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Mean and Median; many of us haven’t heard these terms since our high school math class. However, knowing the difference between these numbers and how they are calculated can be very helpful when trying to best utilize the data in your MarketStats product to share with your clients.

Mean – According to the Oxford English Dictionary, the mean is, “the value obtained by dividing the sum of several quantities by their number; an average.” The mean of a set of numbers is equivalent to the average. So, for example, the mean of one and 100 is 50.5.

Median – The median is, “denoting or relating to a value or quantity lying at the midpoint of a frequency distribution of observed values or quantities, such that there is an equal probability of falling above or below it.” So, if you have a set of numbers and you put them in numerical order, the median is the middle number in the set. If you have an even amount of numbers, the median is the average of the middle two numbers. For example, in the set one, two, three, four, five and six, both three and four fall in the middle. Therefore, the median number is 3.5 because it is the average of the two.

Let’s say you are trying to help your client determine where to price their home. You may think that telling them the mean (average) sales price for homes of their size and bed/bath count* in their ZIP Code would be an efficient way to decide on a reasonable list price. However, the mean is easily affected by outliers. Maybe a comparable home that would usually sell for \$250,000 sold for \$500,000 because it used to belong to a famous singer. This large leap in sales price will affect the mean in the area, making it higher than it actually should be. By using the median, you will get a more realistic value because you won’t need to account for the one leap in price.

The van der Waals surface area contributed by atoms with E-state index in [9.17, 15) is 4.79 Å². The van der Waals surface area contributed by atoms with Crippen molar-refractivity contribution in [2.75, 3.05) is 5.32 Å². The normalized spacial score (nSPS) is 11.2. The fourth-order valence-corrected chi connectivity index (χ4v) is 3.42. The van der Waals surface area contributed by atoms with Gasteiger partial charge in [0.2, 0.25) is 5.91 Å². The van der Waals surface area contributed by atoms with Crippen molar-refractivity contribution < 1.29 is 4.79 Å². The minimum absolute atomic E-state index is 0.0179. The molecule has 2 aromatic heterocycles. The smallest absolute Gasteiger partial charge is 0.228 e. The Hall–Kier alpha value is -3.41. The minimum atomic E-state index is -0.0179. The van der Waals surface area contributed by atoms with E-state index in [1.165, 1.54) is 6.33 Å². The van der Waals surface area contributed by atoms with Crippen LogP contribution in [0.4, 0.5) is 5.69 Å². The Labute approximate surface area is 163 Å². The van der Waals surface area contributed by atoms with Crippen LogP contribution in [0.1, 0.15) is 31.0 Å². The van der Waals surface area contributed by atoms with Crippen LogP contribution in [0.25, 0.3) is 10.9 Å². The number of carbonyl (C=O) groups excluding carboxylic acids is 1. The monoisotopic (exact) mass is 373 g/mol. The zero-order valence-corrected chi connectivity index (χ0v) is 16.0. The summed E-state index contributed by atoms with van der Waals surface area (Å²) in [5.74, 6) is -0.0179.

Here are some example charts from InfoSparks that show a similar situation. The average sales price for three-bedroom, detached single family homes in September 2019 in this area was \$236,947.

An example of a market’s average sales price.

But, the median sales price of those same data parameters was only \$225,950.

An example of a market’s median sales price.

If an agent used the average sales price when deciding on a home’s list price with their client, and then the house sold for \$226,000, the client would be upset because they were looking to sell for closer to \$236,000. However, if the agent used the median price, they would be able to more accurately detail what the client could expect.

As always, there are many variables to data and each market is unique; however, understanding the difference between these two values is imperative when utilizing MarketStats data to better serve your clients.

*Not all markets have the InfoSparks product. Check with your association.

If you’re a real estate professional and belong to an MLS that subscribes* to MarketStats by ShowingTime, you already have access to useful reports and charts for every situation.

For MLS and association staff who need to quickly generate reports an charts that summarize local market activity, MarketStats by ShowingTime can help. Contact us for more information.